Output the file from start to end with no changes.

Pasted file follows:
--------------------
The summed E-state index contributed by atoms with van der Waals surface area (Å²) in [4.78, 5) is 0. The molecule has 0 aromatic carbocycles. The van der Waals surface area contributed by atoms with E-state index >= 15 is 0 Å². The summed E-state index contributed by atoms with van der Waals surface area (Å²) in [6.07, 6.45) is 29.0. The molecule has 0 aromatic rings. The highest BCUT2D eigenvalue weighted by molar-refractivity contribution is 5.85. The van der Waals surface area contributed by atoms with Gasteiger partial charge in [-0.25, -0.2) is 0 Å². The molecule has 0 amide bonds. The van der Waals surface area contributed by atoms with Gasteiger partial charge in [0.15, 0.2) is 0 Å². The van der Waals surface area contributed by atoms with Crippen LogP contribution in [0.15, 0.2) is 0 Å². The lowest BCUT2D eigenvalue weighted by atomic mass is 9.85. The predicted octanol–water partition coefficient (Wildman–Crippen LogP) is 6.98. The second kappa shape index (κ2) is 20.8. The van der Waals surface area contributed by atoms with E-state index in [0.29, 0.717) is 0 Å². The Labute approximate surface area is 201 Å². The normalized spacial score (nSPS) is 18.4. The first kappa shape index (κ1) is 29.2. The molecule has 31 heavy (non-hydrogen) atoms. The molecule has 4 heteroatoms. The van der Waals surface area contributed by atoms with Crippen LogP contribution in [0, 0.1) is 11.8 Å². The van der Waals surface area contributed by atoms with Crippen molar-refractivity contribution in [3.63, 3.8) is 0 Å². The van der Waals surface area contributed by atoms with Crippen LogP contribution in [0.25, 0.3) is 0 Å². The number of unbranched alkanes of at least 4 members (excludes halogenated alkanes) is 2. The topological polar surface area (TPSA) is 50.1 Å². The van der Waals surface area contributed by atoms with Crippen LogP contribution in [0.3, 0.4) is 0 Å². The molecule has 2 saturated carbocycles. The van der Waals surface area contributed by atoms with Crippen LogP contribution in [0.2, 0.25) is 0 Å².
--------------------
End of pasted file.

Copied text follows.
The summed E-state index contributed by atoms with van der Waals surface area (Å²) in [4.78, 5) is 0. The molecule has 0 aromatic carbocycles. The van der Waals surface area contributed by atoms with E-state index >= 15 is 0 Å². The summed E-state index contributed by atoms with van der Waals surface area (Å²) in [6.07, 6.45) is 29.0. The molecule has 0 aromatic rings. The highest BCUT2D eigenvalue weighted by molar-refractivity contribution is 5.85. The van der Waals surface area contributed by atoms with Gasteiger partial charge in [-0.25, -0.2) is 0 Å². The molecule has 0 amide bonds. The van der Waals surface area contributed by atoms with Gasteiger partial charge in [0.15, 0.2) is 0 Å². The van der Waals surface area contributed by atoms with Crippen LogP contribution in [0.15, 0.2) is 0 Å². The lowest BCUT2D eigenvalue weighted by atomic mass is 9.85. The predicted octanol–water partition coefficient (Wildman–Crippen LogP) is 6.98. The second kappa shape index (κ2) is 20.8. The van der Waals surface area contributed by atoms with E-state index in [0.29, 0.717) is 0 Å². The Labute approximate surface area is 201 Å². The normalized spacial score (nSPS) is 18.4. The first kappa shape index (κ1) is 29.2. The molecule has 31 heavy (non-hydrogen) atoms. The molecule has 4 heteroatoms. The van der Waals surface area contributed by atoms with Crippen LogP contribution in [0, 0.1) is 11.8 Å². The van der Waals surface area contributed by atoms with Crippen molar-refractivity contribution in [3.63, 3.8) is 0 Å². The van der Waals surface area contributed by atoms with Crippen LogP contribution in [0.25, 0.3) is 0 Å². The number of unbranched alkanes of at least 4 members (excludes halogenated alkanes) is 2. The topological polar surface area (TPSA) is 50.1 Å². The van der Waals surface area contributed by atoms with Crippen LogP contribution in [0.3, 0.4) is 0 Å². The molecule has 2 saturated carbocycles. The van der Waals surface area contributed by atoms with Crippen LogP contribution in [0.2, 0.25) is 0 Å².